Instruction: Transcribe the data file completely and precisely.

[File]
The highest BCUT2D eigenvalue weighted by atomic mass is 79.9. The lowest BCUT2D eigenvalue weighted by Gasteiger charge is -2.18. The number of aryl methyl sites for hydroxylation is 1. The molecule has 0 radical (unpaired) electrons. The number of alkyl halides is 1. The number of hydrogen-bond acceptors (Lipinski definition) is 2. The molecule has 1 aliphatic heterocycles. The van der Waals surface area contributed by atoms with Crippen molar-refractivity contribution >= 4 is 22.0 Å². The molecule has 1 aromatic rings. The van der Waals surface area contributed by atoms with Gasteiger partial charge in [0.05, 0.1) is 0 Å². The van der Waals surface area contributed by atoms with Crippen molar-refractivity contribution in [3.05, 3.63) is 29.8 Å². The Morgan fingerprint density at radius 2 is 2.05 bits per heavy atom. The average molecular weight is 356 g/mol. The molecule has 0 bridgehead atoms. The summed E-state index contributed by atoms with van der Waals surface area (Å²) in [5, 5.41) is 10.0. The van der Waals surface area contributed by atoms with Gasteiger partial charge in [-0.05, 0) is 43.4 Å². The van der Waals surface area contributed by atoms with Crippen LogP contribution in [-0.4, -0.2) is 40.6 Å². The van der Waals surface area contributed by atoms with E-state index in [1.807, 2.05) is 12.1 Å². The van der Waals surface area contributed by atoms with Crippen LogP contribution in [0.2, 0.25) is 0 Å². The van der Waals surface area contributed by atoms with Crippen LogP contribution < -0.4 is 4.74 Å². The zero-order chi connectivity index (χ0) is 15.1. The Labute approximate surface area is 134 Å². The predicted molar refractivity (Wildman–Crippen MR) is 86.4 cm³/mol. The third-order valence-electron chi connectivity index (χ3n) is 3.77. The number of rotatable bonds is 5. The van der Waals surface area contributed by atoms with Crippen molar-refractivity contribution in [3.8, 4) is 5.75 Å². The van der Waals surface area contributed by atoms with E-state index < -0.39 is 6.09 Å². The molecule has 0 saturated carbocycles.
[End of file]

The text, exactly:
The highest BCUT2D eigenvalue weighted by atomic mass is 79.9. The lowest BCUT2D eigenvalue weighted by Gasteiger charge is -2.18. The number of aryl methyl sites for hydroxylation is 1. The molecule has 0 radical (unpaired) electrons. The number of alkyl halides is 1. The number of hydrogen-bond acceptors (Lipinski definition) is 2. The molecule has 1 aliphatic heterocycles. The van der Waals surface area contributed by atoms with Crippen molar-refractivity contribution >= 4 is 22.0 Å². The molecule has 1 aromatic rings. The van der Waals surface area contributed by atoms with Gasteiger partial charge in [0.05, 0.1) is 0 Å². The van der Waals surface area contributed by atoms with Crippen molar-refractivity contribution in [3.05, 3.63) is 29.8 Å². The Morgan fingerprint density at radius 2 is 2.05 bits per heavy atom. The average molecular weight is 356 g/mol. The molecule has 0 bridgehead atoms. The summed E-state index contributed by atoms with van der Waals surface area (Å²) in [5, 5.41) is 10.0. The van der Waals surface area contributed by atoms with Gasteiger partial charge in [-0.05, 0) is 43.4 Å². The van der Waals surface area contributed by atoms with Crippen LogP contribution in [-0.4, -0.2) is 40.6 Å². The van der Waals surface area contributed by atoms with E-state index in [1.807, 2.05) is 12.1 Å². The van der Waals surface area contributed by atoms with Crippen LogP contribution in [0.2, 0.25) is 0 Å². The van der Waals surface area contributed by atoms with Crippen LogP contribution < -0.4 is 4.74 Å². The zero-order chi connectivity index (χ0) is 15.1. The Labute approximate surface area is 134 Å². The predicted molar refractivity (Wildman–Crippen MR) is 86.4 cm³/mol. The third-order valence-electron chi connectivity index (χ3n) is 3.77. The number of rotatable bonds is 5. The van der Waals surface area contributed by atoms with Crippen molar-refractivity contribution in [3.8, 4) is 5.75 Å². The van der Waals surface area contributed by atoms with E-state index < -0.39 is 6.09 Å². The molecule has 0 saturated carbocycles.